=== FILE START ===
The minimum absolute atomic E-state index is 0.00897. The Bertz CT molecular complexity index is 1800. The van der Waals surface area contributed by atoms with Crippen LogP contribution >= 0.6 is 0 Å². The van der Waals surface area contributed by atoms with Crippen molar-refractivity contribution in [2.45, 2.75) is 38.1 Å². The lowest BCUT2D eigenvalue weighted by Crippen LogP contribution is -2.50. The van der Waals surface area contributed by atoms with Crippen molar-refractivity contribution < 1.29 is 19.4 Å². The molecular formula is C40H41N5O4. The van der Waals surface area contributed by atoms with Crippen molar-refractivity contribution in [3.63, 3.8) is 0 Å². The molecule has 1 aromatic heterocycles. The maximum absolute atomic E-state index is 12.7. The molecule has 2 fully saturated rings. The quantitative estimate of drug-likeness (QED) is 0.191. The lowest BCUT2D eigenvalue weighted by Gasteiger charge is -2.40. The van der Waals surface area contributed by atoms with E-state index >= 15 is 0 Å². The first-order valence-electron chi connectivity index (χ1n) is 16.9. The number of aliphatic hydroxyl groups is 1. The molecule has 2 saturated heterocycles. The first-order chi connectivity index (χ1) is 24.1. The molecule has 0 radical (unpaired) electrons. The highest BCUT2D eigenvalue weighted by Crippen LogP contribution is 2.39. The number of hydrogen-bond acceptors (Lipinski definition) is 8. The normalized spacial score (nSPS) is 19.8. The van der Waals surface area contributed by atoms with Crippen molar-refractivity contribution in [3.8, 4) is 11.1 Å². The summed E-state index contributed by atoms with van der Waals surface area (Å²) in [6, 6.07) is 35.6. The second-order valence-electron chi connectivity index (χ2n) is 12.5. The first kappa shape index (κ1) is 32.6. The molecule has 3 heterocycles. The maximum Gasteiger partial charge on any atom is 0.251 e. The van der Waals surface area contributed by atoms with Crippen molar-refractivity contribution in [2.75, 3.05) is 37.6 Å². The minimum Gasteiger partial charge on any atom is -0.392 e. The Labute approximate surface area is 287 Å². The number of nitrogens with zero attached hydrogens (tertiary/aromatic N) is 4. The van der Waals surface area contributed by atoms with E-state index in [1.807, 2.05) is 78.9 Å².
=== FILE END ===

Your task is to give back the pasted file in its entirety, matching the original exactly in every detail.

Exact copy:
The minimum absolute atomic E-state index is 0.00897. The Bertz CT molecular complexity index is 1800. The van der Waals surface area contributed by atoms with Crippen LogP contribution >= 0.6 is 0 Å². The van der Waals surface area contributed by atoms with Crippen molar-refractivity contribution in [2.45, 2.75) is 38.1 Å². The lowest BCUT2D eigenvalue weighted by Crippen LogP contribution is -2.50. The van der Waals surface area contributed by atoms with Crippen molar-refractivity contribution < 1.29 is 19.4 Å². The molecular formula is C40H41N5O4. The van der Waals surface area contributed by atoms with Crippen molar-refractivity contribution in [3.63, 3.8) is 0 Å². The molecule has 1 aromatic heterocycles. The maximum absolute atomic E-state index is 12.7. The molecule has 2 fully saturated rings. The quantitative estimate of drug-likeness (QED) is 0.191. The lowest BCUT2D eigenvalue weighted by Gasteiger charge is -2.40. The van der Waals surface area contributed by atoms with E-state index >= 15 is 0 Å². The first-order valence-electron chi connectivity index (χ1n) is 16.9. The number of aliphatic hydroxyl groups is 1. The molecule has 2 saturated heterocycles. The first-order chi connectivity index (χ1) is 24.1. The molecule has 0 radical (unpaired) electrons. The highest BCUT2D eigenvalue weighted by Crippen LogP contribution is 2.39. The number of hydrogen-bond acceptors (Lipinski definition) is 8. The normalized spacial score (nSPS) is 19.8. The van der Waals surface area contributed by atoms with Crippen molar-refractivity contribution in [3.8, 4) is 11.1 Å². The summed E-state index contributed by atoms with van der Waals surface area (Å²) in [6, 6.07) is 35.6. The second-order valence-electron chi connectivity index (χ2n) is 12.5. The first kappa shape index (κ1) is 32.6. The molecule has 3 heterocycles. The maximum Gasteiger partial charge on any atom is 0.251 e. The van der Waals surface area contributed by atoms with Crippen molar-refractivity contribution in [2.75, 3.05) is 37.6 Å². The minimum Gasteiger partial charge on any atom is -0.392 e. The Labute approximate surface area is 287 Å². The number of nitrogens with zero attached hydrogens (tertiary/aromatic N) is 4. The van der Waals surface area contributed by atoms with E-state index in [1.807, 2.05) is 78.9 Å².